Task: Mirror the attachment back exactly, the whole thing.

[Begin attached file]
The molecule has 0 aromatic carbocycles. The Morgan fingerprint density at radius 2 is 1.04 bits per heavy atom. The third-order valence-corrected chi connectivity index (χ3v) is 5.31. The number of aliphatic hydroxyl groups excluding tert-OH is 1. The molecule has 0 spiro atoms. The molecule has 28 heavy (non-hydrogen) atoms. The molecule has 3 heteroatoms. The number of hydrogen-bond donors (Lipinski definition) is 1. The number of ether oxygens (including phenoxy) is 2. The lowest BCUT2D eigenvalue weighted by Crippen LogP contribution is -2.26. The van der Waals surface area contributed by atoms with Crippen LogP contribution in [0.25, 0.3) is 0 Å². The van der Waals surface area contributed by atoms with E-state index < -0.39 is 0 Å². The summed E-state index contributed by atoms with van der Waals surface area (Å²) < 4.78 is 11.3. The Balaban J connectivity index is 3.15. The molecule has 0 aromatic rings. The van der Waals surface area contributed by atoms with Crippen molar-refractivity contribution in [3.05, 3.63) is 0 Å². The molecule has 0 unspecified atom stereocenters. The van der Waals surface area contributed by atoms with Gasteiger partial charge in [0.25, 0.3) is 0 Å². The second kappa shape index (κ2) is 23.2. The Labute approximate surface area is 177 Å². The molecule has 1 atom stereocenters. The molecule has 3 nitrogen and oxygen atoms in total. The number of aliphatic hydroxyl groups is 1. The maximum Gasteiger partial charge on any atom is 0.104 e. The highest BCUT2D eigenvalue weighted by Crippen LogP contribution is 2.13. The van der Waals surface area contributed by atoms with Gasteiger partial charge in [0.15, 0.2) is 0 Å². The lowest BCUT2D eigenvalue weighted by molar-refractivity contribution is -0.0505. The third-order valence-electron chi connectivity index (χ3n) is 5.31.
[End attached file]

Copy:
The molecule has 0 aromatic carbocycles. The Morgan fingerprint density at radius 2 is 1.04 bits per heavy atom. The third-order valence-corrected chi connectivity index (χ3v) is 5.31. The number of aliphatic hydroxyl groups excluding tert-OH is 1. The molecule has 0 spiro atoms. The molecule has 28 heavy (non-hydrogen) atoms. The molecule has 3 heteroatoms. The number of hydrogen-bond donors (Lipinski definition) is 1. The number of ether oxygens (including phenoxy) is 2. The lowest BCUT2D eigenvalue weighted by Crippen LogP contribution is -2.26. The van der Waals surface area contributed by atoms with Crippen LogP contribution in [0.25, 0.3) is 0 Å². The van der Waals surface area contributed by atoms with E-state index < -0.39 is 0 Å². The summed E-state index contributed by atoms with van der Waals surface area (Å²) < 4.78 is 11.3. The Balaban J connectivity index is 3.15. The molecule has 0 aromatic rings. The van der Waals surface area contributed by atoms with Crippen molar-refractivity contribution in [3.05, 3.63) is 0 Å². The molecule has 0 unspecified atom stereocenters. The van der Waals surface area contributed by atoms with Gasteiger partial charge in [0.25, 0.3) is 0 Å². The second kappa shape index (κ2) is 23.2. The Labute approximate surface area is 177 Å². The molecule has 1 atom stereocenters. The molecule has 3 nitrogen and oxygen atoms in total. The number of aliphatic hydroxyl groups is 1. The maximum Gasteiger partial charge on any atom is 0.104 e. The highest BCUT2D eigenvalue weighted by Crippen LogP contribution is 2.13. The van der Waals surface area contributed by atoms with Gasteiger partial charge in [0.15, 0.2) is 0 Å². The lowest BCUT2D eigenvalue weighted by molar-refractivity contribution is -0.0505. The third-order valence-electron chi connectivity index (χ3n) is 5.31.